September 26, 2013 at 11:06 am
(28) Richard L. Newell says:

I would like to rescind my earlier negative comments. I repent of having judged the recent Popes, which is not my right. The upcoming canonization was a scandal or obstacle to me, but my priest says that this may not be an infallible decree, or at least I am not required to believe that John Paul (or John) is a saint to receive the sacraments. The most important thing is for each to try to follow the faith as best he can, and leave judgement to God.

October 3, 2013 at 10:44 pm
(29) CalMark says:

John Paul II was at the very least culpably ignorant of, at worst complicit with (probably more the former) child abusers and their enablers. His reputation is for treating the victims with cold disinterest — hardly charitable.

He did not excommunicate a single high-profile Social Justice Catholic, lay or clergy. He held a news conference with Saddam Hussein’s mouthpiece, jointly condemning “war,” a thinly veiled condemnation of the United States.

JP II also subjugated The Church of Martyrs (Ukrainian Greek Catholic Church) to pull-out-all-the-stops ecumenism with the Patriarchate of Moscow, a co-conspirator with the Communist Kremlin (unto this day) for persecution of Catholicism.

As for John XXIII, I am ambivalent.

We should pray to the Holy Spirit that this should not come to pass. If it does, remember that canonization a human process, its only infallible component the acknowledgment that someone is in Heaven. In short, Canonization is a kind of Catholic “Hall of Fame,” and every Hall of Fame contains people who shouldn’t be there.

November 1, 2013 at 12:06 pm
(30) lg says:

Dear Scott,
Can you explain to me how a pope who kissed the Q’aran can be canonized as a saint?

March 12, 2014 at 12:59 pm
(31) Mary says:

Pope John Paul, II, rejected God’s peace plan revealed at Fatima and promulgated his own earthly, political, Masonic ecumenical peace plan. Vatican II Popes have all rejected Fatima in favor of worldly power and recognition. Now, yet another Vatican II Pope wants to canonize that worldly peace plan. Fatima was declared true by the Church, to promote its opposite is sin.

March 12, 2014 at 1:08 pm
(32) Alex Roman says:

Dear CalMark,

I am a Ukrainian Greek-Catholic whose great-uncle was the underground locum tenens of that Church under soviet communism.

Pope John Paul II NEVER subjugated the Church of Martyrs under anyone – he was wildly popular among the faithful of the UGCC and when our Church came out of the Catacombs, our priests began by singing “Ad Multos Annos” to Pope John Paul II before Russian Orthodox prelates. As for ecumenism, the UGCC also engages in such with the Russian Orthodox Church.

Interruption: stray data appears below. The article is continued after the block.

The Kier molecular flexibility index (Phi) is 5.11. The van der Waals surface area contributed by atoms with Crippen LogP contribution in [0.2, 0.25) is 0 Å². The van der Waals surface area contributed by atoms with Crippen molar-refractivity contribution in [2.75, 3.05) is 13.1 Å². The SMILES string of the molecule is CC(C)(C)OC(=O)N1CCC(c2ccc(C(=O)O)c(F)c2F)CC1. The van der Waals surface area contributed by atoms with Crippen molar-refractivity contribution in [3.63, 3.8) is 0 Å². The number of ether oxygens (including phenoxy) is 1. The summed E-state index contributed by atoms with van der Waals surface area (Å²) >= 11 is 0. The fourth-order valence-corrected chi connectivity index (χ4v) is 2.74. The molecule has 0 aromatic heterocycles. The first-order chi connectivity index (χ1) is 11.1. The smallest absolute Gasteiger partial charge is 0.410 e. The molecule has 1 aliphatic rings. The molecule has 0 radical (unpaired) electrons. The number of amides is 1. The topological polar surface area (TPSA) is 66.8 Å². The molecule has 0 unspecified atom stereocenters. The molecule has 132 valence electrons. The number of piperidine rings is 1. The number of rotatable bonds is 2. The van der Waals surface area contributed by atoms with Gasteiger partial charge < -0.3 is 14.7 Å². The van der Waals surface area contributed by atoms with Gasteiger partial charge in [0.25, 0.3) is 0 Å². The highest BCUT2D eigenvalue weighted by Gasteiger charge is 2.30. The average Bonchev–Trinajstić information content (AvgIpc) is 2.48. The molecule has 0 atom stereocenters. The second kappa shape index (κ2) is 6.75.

Ukrainian Catholics will rejoice together on the day this pope is proclaimed a Saint – together with our dearly beloved Pope John XXIII.

Alex

March 12, 2014 at 1:10 pm
(33) Alex Roman says:

Mary,

Pope John Paul II was a Marian pope who prayed the Rosary incessantly. He venerated Our Lady of Fatima, and also many other sacred Images and Icons of our Lady, very highly.

As for the proponents of Fatima, there are various interpretations of the message of Fatima out there.

The only ones I’m interested in are those that support and defend the Holy Catholic Church and her unbroken succession of Popes down from St Peter.

Alex

March 18, 2014 at 3:49 pm
(34) LeonG says:

Thankfully, we do not need to pray to saints for salvation – JPII is definitely off my agenda.

March 22, 2014 at 9:02 am
(35) Ian Barker says:

I’m currently fighting my 4th bout of cancer. The treatment is very aggressive, I’m becoming very weak and fatigued and the outlook is not all that good. I speak to my parents every week on the phone however there is an issue which is starting to cause upset between my mum and I. My mum is from a catholic background and is quite religeous. I on the other hand, am not religeous at all. Over a period of time, my mum has become quite obsessed with the idea of this dead pope guy. Each time we speak she insists that he is up and about, wandering around my life, looking over me and the only reason I should get better is if this guy sanctions it – and then tells me that I should pray to him constantly as he has been cannonised – whatever that means.
As said, I’m not into all this stuff and for 12 years now I have put my faith in medical science and the good doctors who practice it. They have after all got me this far. This may not sit well with the religeous scribes amongst us but to me, when your dead your dead. Unless I’m mistaken, this chap died in 2005. You can’t just come back to life some 8-9 years later and start procuring miracles – it is both physically and scientifically impossible. Yet every time we speak, my mum starts banging on about the dead pope. Truth is, this obsession is starting to give me the willeys and although I try to explain that none of it interests me in the slightest, it starting to cause cracks in our relationship which in my current state of health, is the last thing I want or need. I’ve asked if she would keep her views to herself and explained that it’s not really my thing but I fear she’s having none of it. I’ve come on to this forum to learn, and to get the views of other perhaps other like minded people. For the religeous amongst you, what is it about this story that drives people to such insistence?